Can You Sue A Posh Subdivision When Your Grandmother Is Eaten By An Alligator?

On a day when officials are tracking the release of wild animals in Ohio, the Georgia Supreme Court is preparing for a different kind of case involving alligators in fancy resort communities.

The Georgia Supreme Court will take up a case this winter and decide whether the homeowner’s association of a  gated community can be held liable when an 83 year old woman is eaten by an 8 foot alligator.

The case arises out of the 2007 death of Gwyneth Williams, who was house sitting for her daughter at  a subdivision called “The Landings”.  In the early evening she was wandering near the golf course when an 8 foot alligator bit off one of her legs and both hands.

She was found the next morning floating in one of the 168 man made lagoons on the property. The alligator was caught , and Williams’ limbs were found in its stomach.

Mike Connor, a lawyer representing Williams’ two children, says the Georgia Supreme Court will tackle an old legal doctrine called “ferrae naturae” which says in essence that a landowner is generally not responsible for the unforeseen attacks of a wild animal that happens to be on the land.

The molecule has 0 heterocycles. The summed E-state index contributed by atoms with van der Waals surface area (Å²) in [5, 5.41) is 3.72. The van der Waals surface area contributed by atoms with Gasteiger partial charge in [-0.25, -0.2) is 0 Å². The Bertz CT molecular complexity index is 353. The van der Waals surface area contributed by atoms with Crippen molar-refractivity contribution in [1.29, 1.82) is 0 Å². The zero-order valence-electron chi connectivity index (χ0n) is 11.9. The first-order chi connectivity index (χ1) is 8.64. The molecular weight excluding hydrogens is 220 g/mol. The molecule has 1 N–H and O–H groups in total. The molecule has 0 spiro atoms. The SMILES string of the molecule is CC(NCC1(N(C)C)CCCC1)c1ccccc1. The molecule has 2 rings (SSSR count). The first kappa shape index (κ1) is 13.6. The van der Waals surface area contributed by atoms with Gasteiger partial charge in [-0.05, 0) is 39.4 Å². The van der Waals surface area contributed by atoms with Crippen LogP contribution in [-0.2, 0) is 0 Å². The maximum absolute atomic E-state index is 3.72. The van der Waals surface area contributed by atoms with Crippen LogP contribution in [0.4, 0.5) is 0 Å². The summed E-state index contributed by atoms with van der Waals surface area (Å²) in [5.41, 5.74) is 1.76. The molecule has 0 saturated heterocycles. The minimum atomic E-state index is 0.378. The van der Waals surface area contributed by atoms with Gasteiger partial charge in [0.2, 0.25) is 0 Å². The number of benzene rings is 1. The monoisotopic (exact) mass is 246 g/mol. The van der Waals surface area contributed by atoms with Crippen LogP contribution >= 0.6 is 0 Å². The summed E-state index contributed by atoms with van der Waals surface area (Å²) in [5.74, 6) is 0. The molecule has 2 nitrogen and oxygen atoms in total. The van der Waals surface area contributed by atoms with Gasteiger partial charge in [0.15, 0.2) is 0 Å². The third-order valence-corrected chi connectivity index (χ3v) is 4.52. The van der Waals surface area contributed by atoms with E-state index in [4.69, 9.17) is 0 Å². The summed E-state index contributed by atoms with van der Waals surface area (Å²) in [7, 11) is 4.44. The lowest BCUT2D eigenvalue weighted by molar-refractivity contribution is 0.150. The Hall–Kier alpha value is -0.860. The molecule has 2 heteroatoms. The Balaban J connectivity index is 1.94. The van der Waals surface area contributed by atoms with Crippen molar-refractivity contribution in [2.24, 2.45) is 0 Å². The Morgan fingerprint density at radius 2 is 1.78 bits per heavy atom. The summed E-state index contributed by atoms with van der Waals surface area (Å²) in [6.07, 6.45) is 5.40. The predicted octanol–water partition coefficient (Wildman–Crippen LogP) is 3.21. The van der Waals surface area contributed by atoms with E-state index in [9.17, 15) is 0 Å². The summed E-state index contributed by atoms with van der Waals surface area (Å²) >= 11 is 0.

But Connor says the doctrine should not apply in the death of his client because the home owners association knew that alligators were on the property and they knew they were dangerous. Connors says there is a written policy that 7 foot long alligators should be removed.

“We have a lot of alligators down here,” Connor says . He claims that despite the policy, the homeowner’s association did nothing to keep track of the size of the alligators.

“This case is important environmentally because it shows just how tense the interaction between human beings and animals can be. It puts a point on how important it is for us to be receptive of the natural environment as we intrude.” Connor says.

The Georgia Supreme Court was divided in its decision to take up the case. A lawyer for the subdivision declined to return a call for comment.

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